INDIANAPOLIS (AP) — Myles Garrett might be a nice guy off the football field.
On it, the Texas A&M defensive end can be as mean and nasty as anyone else whose dream job is dragging pretty-boy quarterbacks through the mud. And the imposing 6-foot-4, 272-pound Garrett intends to spend next season taking his new job quite seriously.
“I can’t be smiling at folks while I’m sacking people,” he joked Saturday at the NFL’s annual scouting combine.
Some NFL team will learn to appreciate the refreshing candor coming from the early front-runner to be the first overall pick in the April draft.
Garrett looks like a prototypical pass rusher — big, fast, strong, a quick first step and incredibly productive in one of America’s toughest football conferences.
But what makes Garrett particularly attractive to NFL scouts is his position. These days, the only players who seem to be prized more than franchise quarterbacks are the ones hitting them. And players like Garrett understand the expectations of being a consistent pass rusher.
“You have to be a game-changer,” Garrett said. “You have to be able to turn the tide of a game at any given time. Somebody who, when it’s third-and-15 and maybe it’s the fourth quarter and we need a stop to get the ball back, they put you in and say ‘You’re the guy.’ That’s how good you have to be.”
And many NFL teams are eager to get their first real look at a deep class of potential game-wreckers.
Defensive linemen and linebackers work out Sunday in Indianapolis.
The list begins with Garrett, a unique athlete who finished with 15 sacks last season and 47 in three years with the Aggies.
If Garrett doesn’t go No. 1 in the draft, Alabama defensive tackle Jonathan Allen could.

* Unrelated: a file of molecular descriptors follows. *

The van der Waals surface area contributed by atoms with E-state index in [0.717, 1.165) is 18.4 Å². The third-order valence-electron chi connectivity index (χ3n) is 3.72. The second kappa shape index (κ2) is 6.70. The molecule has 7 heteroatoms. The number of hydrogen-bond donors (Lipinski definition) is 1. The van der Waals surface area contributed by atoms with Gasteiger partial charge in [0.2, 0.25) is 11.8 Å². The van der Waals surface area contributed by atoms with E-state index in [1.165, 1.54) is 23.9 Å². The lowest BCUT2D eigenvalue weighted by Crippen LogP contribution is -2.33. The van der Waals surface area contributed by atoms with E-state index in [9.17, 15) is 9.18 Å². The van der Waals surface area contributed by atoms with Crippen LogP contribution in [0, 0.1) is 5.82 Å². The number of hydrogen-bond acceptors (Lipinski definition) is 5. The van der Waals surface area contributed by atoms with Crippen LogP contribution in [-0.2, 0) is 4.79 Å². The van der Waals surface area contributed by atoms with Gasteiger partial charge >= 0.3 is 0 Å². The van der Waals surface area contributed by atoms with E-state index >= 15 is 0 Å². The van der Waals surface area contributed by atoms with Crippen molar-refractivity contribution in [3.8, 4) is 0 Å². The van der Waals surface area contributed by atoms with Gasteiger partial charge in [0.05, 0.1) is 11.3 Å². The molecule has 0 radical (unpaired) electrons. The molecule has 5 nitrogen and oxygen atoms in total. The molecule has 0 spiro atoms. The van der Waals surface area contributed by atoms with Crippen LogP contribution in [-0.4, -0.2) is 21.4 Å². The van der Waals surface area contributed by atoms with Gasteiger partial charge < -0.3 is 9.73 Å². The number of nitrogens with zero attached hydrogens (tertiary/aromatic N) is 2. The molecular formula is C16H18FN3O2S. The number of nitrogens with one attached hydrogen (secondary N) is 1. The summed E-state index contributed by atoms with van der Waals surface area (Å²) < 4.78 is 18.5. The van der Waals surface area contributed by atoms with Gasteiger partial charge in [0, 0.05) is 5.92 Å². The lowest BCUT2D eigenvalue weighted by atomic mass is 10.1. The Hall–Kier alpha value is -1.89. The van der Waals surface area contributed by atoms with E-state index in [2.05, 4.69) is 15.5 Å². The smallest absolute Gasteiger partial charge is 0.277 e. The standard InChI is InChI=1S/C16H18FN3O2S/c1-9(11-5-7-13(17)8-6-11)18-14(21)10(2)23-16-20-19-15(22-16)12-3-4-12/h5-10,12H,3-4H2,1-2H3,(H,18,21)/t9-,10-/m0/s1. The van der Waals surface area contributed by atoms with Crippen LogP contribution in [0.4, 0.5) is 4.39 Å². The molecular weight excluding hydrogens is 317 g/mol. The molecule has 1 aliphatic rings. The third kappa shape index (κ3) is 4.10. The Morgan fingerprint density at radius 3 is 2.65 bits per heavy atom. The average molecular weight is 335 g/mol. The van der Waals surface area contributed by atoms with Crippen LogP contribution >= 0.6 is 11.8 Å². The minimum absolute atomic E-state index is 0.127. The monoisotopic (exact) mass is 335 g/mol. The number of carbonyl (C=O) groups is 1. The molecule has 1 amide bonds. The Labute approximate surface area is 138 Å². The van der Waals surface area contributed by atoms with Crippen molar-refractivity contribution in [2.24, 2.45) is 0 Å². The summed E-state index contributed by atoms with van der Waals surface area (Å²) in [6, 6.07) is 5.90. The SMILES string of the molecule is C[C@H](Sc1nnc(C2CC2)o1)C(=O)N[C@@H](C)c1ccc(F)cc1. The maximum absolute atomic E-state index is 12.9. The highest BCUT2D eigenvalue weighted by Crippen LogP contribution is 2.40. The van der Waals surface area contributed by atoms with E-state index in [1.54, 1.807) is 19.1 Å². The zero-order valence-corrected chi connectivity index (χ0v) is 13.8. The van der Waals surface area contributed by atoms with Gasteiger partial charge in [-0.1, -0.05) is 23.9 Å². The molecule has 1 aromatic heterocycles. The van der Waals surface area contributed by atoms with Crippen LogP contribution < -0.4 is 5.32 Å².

Allen had 22½ sacks in his final two college seasons and returned two turnovers for touchdowns in 2016. He may have eased some concerns about both shoulders, which have been surgically repaired, by bench-pressing 225 pounds 21 times.
“It’s not really a problem now, but it might be a problem 15, 20 years down the road so I’m not worried about that right now,” he said, referring an arthritic left shoulder. “I’m worried about playing good for whichever team I go to.”
Defensive ends Solomon Thomas, of Stanford, Taco Charlton, of Michigan, could both be taken early, too. UCLA’s Takkarist McKinley’s stock took a big jump with an 18-sack season in 2016, and Tennessee’s Derek Barnett, Missouri’s Charles Harris and Temple’s Haason Reddick are all intriguing prospects in a defensive class that is rife with talent.
Barnett was sick Saturday and it’s unclear if he’ll work out.
Alabama linebacker Reuben Foster also will be missing after being sent home for getting into an argument with a hospital worker Friday.
But coaches, scouts and general managers realize the best pass-rushers won’t stick around long on draft weekend because they are in such great demand.
“This league is a passing league,” new Colts general manager Chris Ballard said earlier this week. “So it’s about protecting the quarterback and getting guys who can go get the other quarterback.”
One problem is finding players who fit defensive schemes.
Some of college football’s top pass-rushing specialists are too small to play on an NFL defensive line and wind up moving to outside linebacker — a switch that doesn’t always work.
Whether the team that drafts them plays a 3-4 defense or a 4-3, just about every pro linebacker is asked to play coverage, something many making the position change never have done.
If it works, a team can strike gold — as the Baltimore Ravens did with Terrell Suggs.
If it doesn’t, a team may be scrambling for years to find a solution.
How does one decide what works and what doesn’t?
“I want to see if the guy can beat you to the punch,” said Atlanta Falcons coach Dan Quinn, who had four rookie starters on his NFC champion defense. “As a pass rusher, having that get off to stress the offense tackle the most right off the bat. And to break down their technique based on the guy’s initial quickness, that’s what I look of the most. Past that, you want to find a guy who has a finisher’s mentality.”
And the guy who fits that description best may become the fourth defensive lineman to go No. 1 overall since 2000.
“I feel like I’m the best player in the draft,” Garett said. “And I feel like I’ll prove that today and tomorrow.”